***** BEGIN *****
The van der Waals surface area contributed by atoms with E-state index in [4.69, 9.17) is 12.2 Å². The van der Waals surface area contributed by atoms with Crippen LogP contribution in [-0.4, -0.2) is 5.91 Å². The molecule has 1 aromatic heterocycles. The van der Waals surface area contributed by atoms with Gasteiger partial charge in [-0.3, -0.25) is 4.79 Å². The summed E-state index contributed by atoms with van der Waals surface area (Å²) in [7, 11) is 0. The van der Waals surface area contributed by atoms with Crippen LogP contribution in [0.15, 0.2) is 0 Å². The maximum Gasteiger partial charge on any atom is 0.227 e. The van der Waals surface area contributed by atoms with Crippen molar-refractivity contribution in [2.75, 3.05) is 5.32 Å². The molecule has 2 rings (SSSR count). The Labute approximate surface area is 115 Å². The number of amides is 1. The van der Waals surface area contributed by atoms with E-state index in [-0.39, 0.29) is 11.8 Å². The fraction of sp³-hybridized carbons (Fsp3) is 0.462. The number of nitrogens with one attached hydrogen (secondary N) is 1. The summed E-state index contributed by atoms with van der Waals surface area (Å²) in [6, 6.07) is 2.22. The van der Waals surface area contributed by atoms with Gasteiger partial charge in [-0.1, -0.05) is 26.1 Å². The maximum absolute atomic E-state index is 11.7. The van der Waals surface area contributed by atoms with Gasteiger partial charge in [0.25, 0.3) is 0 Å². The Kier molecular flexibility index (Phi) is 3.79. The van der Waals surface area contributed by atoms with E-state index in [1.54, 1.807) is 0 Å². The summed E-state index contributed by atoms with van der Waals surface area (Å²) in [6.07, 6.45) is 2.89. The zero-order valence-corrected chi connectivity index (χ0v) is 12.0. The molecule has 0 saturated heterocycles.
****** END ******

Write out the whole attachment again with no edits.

The van der Waals surface area contributed by atoms with E-state index in [4.69, 9.17) is 12.2 Å². The van der Waals surface area contributed by atoms with Crippen LogP contribution in [-0.4, -0.2) is 5.91 Å². The molecule has 1 aromatic heterocycles. The van der Waals surface area contributed by atoms with Gasteiger partial charge in [-0.3, -0.25) is 4.79 Å². The summed E-state index contributed by atoms with van der Waals surface area (Å²) in [7, 11) is 0. The van der Waals surface area contributed by atoms with Crippen LogP contribution in [0.15, 0.2) is 0 Å². The maximum Gasteiger partial charge on any atom is 0.227 e. The van der Waals surface area contributed by atoms with Crippen molar-refractivity contribution in [2.75, 3.05) is 5.32 Å². The molecule has 2 rings (SSSR count). The Labute approximate surface area is 115 Å². The number of amides is 1. The van der Waals surface area contributed by atoms with E-state index in [-0.39, 0.29) is 11.8 Å². The fraction of sp³-hybridized carbons (Fsp3) is 0.462. The number of nitrogens with one attached hydrogen (secondary N) is 1. The summed E-state index contributed by atoms with van der Waals surface area (Å²) in [6, 6.07) is 2.22. The van der Waals surface area contributed by atoms with Gasteiger partial charge in [-0.1, -0.05) is 26.1 Å². The maximum absolute atomic E-state index is 11.7. The van der Waals surface area contributed by atoms with Gasteiger partial charge in [0.25, 0.3) is 0 Å². The Kier molecular flexibility index (Phi) is 3.79. The van der Waals surface area contributed by atoms with E-state index in [1.54, 1.807) is 0 Å². The summed E-state index contributed by atoms with van der Waals surface area (Å²) in [6.07, 6.45) is 2.89. The zero-order valence-corrected chi connectivity index (χ0v) is 12.0. The molecule has 0 saturated heterocycles.